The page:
PaaS offers the potential to democratize web development by enabling anyone who can use a browser to assemble and extend web-based applications. Yet early PaaS players, including Force.com, Bungee Labs, Google AppEngine and Microsoft's Azure, have introduced PaaS solutions that are remarkably proprietary.
A proprietary PaaS solution introduces high switching costs to move data or logic from one PaaS provider to another. For example, moving an application from the recently deceased Coghead to AppEngine would require a wholesale rewrite of an application written on one proprietary framework to another.
In short, customers adopting PaaS gain access to powerful new technical capabilities but at the cost of stepping back to the proprietary business models of 20 years ago. Surely the same market forces that have driven greater transparency in the enterprise software world will also prevail in the brave new world of cloud computing!
In talking with customers and analysts, WaveMaker has introduced the term Open PaaS to describe what the next generation of cloud development tools should look like. In our definition, Open PaaS solutions have four characteristics:
- Portable - customers must be able to run applications built using PaaS tools on multiple cloud offerings. PaaS offerings based on proprietary languages (e.g., SalesForce, Bungee, Coghead) lock customers into a single cloud provider.
- Available as open source - customers must be able to run applications created with PaaS in their own data center in an open source environment . SugarCRM pioneered the attractive concept of letting the customer "take their ball and go home." For PaaS vendors, it is even more important that customers be able to move a cloud app from the cloud to behind their firewall.
- Mobile-aware - increasingly, web enablement reaches beyond the desktop browser to smartphones from companies like Apple, RIM and Palm. Customers need PaaS tools that can deliver device-appropriate content and functionality. Effectively, this is an update of the old Java "write once run anywhere" mantra.
You can read the Open Cloud Manifesto here, but here is my take on the 6 principles of the Open Cloud Manifesto (the bold titles and italic comments are mine):
- Commit to cloud interoperability: Cloud providers should collaborate to solve standard problems (e.g., security, interoperability) in a standard way. At a minimum, this requires publishing the APIs needed to build interoperable security and other services across cloud providers.
- Eschew vendor lockin: Cloud providers must not use their market position to lock customers into their particular platforms. This goes to the heart of the problem. If you are at the head of the pack, why slow down and let others catch you? The answer can only be because doing so gives you access to a much bigger market, of which you are still at the head of the pack but with a smaller lead!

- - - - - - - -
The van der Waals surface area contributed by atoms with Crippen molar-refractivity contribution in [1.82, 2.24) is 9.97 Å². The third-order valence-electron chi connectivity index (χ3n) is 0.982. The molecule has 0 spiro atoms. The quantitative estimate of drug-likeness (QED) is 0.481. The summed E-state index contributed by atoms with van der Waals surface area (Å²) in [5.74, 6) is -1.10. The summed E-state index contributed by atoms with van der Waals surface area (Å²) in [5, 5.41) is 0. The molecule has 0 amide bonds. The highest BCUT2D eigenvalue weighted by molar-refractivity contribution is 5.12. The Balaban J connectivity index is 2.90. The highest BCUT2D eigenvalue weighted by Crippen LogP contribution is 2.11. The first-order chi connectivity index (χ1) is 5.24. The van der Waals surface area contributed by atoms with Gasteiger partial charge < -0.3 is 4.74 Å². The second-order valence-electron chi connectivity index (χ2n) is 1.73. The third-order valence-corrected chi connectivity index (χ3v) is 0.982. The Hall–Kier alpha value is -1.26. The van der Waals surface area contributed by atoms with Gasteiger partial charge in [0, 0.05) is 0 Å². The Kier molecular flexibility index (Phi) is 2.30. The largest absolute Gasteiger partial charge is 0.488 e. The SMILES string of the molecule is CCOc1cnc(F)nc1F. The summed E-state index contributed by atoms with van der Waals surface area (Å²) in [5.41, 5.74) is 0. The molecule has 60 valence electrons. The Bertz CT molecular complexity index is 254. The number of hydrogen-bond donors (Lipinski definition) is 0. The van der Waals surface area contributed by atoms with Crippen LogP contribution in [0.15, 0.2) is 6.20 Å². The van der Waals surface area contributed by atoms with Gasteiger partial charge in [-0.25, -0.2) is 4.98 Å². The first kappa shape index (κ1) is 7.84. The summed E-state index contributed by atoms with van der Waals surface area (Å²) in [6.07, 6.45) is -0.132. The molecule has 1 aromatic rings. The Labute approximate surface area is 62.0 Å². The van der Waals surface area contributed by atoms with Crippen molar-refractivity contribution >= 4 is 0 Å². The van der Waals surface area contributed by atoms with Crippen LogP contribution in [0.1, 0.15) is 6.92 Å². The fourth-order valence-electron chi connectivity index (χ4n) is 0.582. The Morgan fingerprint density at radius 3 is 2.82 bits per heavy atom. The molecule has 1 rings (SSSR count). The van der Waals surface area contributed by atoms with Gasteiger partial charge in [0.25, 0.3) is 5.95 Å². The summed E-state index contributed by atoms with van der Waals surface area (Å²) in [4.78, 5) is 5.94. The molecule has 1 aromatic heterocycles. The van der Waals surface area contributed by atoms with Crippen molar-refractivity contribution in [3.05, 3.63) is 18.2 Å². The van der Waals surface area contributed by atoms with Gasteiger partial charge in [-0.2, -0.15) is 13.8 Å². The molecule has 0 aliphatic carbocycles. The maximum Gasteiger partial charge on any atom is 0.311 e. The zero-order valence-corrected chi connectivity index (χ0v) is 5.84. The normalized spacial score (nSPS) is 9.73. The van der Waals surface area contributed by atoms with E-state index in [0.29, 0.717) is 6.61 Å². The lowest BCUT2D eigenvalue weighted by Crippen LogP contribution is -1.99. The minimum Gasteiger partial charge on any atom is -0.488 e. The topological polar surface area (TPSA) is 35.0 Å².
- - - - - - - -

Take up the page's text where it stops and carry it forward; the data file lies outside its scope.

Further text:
- Adopt existing standards aggressively: Cloud providers must use and adopt existing standards wherever appropriate. This will be much easier for new cloud vendors, who are starting from scratch, than existing cloud vendors, who built out their infrastructure before many of these standards existed.
- Minimize proliferation of new standards: When new standards are needed, Cloud vendors must be judicious to avoid creating too many standards. We must ensure that standards promote innovation and do not inhibit it. This shows great wisdom in the ways of the world. What are most standards bodies anyway but the effect to gain or preserve market share by non-market driven means?
- Focus new standards on actual customer needs: Any community effort around the open cloud should be driven by customer needs. This is another swipe at the self-serving approaches of many standards bodies. From a cynical perspective, we will know cloud computing is successful when its standards bodies become just as opaque and non-customer focused as other entrenched standards like Java ;-)
- Cooperate between standards groups: Cloud computing standards organizations, advocacy groups, and communities should work together and stay coordinated, making sure that efforts do not conflict or overlap. This is well-intentioned, but also seems to be saying "thou shalt have no cloud advocacy groups before me" (shouldn't that be commandment I?)